(Or how I eventually got an agent)
~ By Laura Trentham
I’m casting back a couple of years to tell you about my worst writing week ever. What’s the old adage? Bad things come in threes (or more!) Alexander had lots of bad things happen to him over a long, miserable day. My bad stuff was spread over a week. Your bad stuff may happen over a month or a season, but it never fails to come in a clump, in my experience.
Let me set things up by saying the months leading up to my terrible, horrible, no good, very bad week were pretty awesome and encouraging! I’d finaled in a couple of contests, which led to two full requests. In the first contest, the wonderful, talented Angie Fox (NYT best selling author of The Accidental Demon Slayer series—check it out!) left her name and email on my judged copy. Of course, I contacted her and we struck up an email conversation. Once she determined I wasn’t a total weirdo, she offered to put me in touch with her agent, Jessica Faust, who was on my top agent list, and happened to be closed to queries—except for referrals. I thought, this is Fate! This is meant to be! This agent will love my manuscript!
From the second contest I finaled in, Kevan Lyon, another agent on my top list, requested a full. Not only that, but I’d cold-queried a handful of other agents and got two more partial requests lickety-split. I was on fire! I hunkered down to wait for all the offers to pour in.
In the meantime, I realized that my manuscripts might* need some work after taking a Margie Lawson class (which I highly recommend.) While I was waiting for the agents to begin fighting over me, I set out to revise my first two completed manuscripts based on Margie’s principles.
*they needed total rewrites…
Then, the hammer fell. One Monday, I got a rejection from one of the partials I had out. That agent is no longer in the business, so that turned out to be a blessing. Then, the next morning I woke to find a nice, but terse rejection waiting for me from Jessica Faust. I won’t lie; I felt betrayed by the writing gods. Then later that morning, my account was hacked and a crazy email went to a good portion of my address book (and OF COURSE, I had saved Jessica’s email address, because we were going to be bffs, right?) It was a letter written by someone whose first language was obviously NOT English, pretending to be me and asking for money because I was stuck in Indonesia somewhere. While I was obviously horrified that somebody was pretending to be me, I honestly wanted to find who it was so that I could direct them to something like the Effortless English Club in order to improve their English skills.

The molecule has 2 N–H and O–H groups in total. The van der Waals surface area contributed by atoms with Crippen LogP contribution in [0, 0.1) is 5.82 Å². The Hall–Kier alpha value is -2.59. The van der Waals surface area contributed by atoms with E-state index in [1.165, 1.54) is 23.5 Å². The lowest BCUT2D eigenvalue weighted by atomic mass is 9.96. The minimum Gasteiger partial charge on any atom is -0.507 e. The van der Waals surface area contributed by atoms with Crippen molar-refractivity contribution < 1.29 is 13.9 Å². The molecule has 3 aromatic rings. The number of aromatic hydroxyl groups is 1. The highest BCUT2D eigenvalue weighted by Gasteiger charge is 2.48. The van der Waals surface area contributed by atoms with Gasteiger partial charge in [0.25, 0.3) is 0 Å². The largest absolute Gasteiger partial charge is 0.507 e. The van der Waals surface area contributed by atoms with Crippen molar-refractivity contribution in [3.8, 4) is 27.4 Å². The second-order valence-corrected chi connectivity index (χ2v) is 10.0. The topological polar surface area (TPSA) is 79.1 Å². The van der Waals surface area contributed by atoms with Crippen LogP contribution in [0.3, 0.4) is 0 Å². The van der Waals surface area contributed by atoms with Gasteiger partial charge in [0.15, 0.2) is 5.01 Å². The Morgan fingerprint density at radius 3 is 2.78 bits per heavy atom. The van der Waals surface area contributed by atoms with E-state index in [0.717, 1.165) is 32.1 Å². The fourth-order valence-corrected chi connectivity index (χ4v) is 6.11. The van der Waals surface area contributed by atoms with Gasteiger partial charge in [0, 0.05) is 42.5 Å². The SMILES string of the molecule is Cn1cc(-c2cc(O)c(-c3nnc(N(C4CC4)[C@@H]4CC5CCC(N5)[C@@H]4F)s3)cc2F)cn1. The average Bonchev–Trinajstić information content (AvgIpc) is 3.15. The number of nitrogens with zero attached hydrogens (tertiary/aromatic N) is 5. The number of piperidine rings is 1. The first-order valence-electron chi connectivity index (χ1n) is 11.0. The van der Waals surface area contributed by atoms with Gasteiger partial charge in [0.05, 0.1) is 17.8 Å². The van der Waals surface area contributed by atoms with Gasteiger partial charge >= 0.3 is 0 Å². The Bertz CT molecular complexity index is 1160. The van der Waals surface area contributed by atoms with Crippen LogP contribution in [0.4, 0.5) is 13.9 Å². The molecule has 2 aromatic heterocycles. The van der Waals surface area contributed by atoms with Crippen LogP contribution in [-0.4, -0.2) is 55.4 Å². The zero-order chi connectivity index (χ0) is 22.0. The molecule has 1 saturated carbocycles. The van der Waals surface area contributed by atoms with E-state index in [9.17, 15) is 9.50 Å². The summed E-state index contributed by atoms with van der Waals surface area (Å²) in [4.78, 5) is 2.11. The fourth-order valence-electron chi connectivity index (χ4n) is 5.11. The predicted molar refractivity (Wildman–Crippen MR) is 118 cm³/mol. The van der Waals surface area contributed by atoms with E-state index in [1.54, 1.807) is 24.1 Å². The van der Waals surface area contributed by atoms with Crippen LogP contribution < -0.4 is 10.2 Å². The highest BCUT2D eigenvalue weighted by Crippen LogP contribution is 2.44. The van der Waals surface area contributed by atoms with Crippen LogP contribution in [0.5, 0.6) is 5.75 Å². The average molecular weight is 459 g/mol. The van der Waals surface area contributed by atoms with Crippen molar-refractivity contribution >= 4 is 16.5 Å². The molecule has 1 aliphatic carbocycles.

Not only was I horrified to have spammed countless people, but Jessica Faust emailed me back and hoped that I was okay and not in trouble. She was genuinely concerned. The fact she thought I had written something so grammatically challenged made me want to crack open a bottle of tequila, and it wasn’t even 9AM.
After licking my wounds and not leaving the house for a couple of days, my optimism bloomed anew. All hope was not dead, I still had a full out with a kick-ass agent! Except on Friday, I received a rejection from Kevan. A very nice, very long rejection. And, those of you who have received a long, thoughtful rejection will understand how much better that is than a form email.
I remember reading that email a couple of times, and realizing she was right. That manuscript wasn’t good enough. But, the one I was in the middle of rewriting was better. I debated ten minutes, but decided I had nothing to lose, emailed her back, and offered her my second manuscript. She wrote back within minutes saying she’d love to look at it. A few weeks later, I had an awesome, wonderful, really good day when she called and offered to represent me.
I guess the point of my ramblings is that every writer is going to have really great days (signing with an agent, getting a book deal, receiving a great review) and really, really stinky days/weeks (rejection after rejection from agents, ditto from editors, bad reviews, disappointing sales). If you let the bad days crush you, then you’ll never get to the awesome days. And every writer has bad days no matter what you see on Twitter and Facebook. A very wise writer told me, we all put on a happy face on social media when on the inside we are a debilitating stew of insecurities and anxieties. You are not alone!
Sometimes success is less about talent and more about persistence and plugging away and improving day after day. So when the bad days come, put your chin up and believe that good days are coming! (and don’t forget, there’s always alcohol…)
An award-winning author, Laura Trentham was born and raised in a small town in Tennessee. Although she loved English and reading in high school, she was convinced an English degree equated to starvation. She chose the next most logical major—Chemical Engineering—and worked in a hard hat and steel toed boots for several years.
She writes sexy, small town contemporaries and smoking hot Regency historicals. KISS ME THAT WAY, Cottonbloom Book 1, is a finalist for the Stiletto Contest and for the National Readers Choice Award. THEN HE KISSED ME, Cottonbloom Book 2, was named an Amazon Best Romance of 2016 and is a finalist for the National Excellence for Romance Fiction. TILL I KISSED YOU, Cottonbloom Book 3, is a finalist in the Maggie contest. When not lost in a cozy Southern town or Regency England, she’s shuttling kids to soccer, helping with homework, and avoiding the Mt. Everest-sized pile of laundry that is almost as big as the to-be-read pile of books on her nightstand.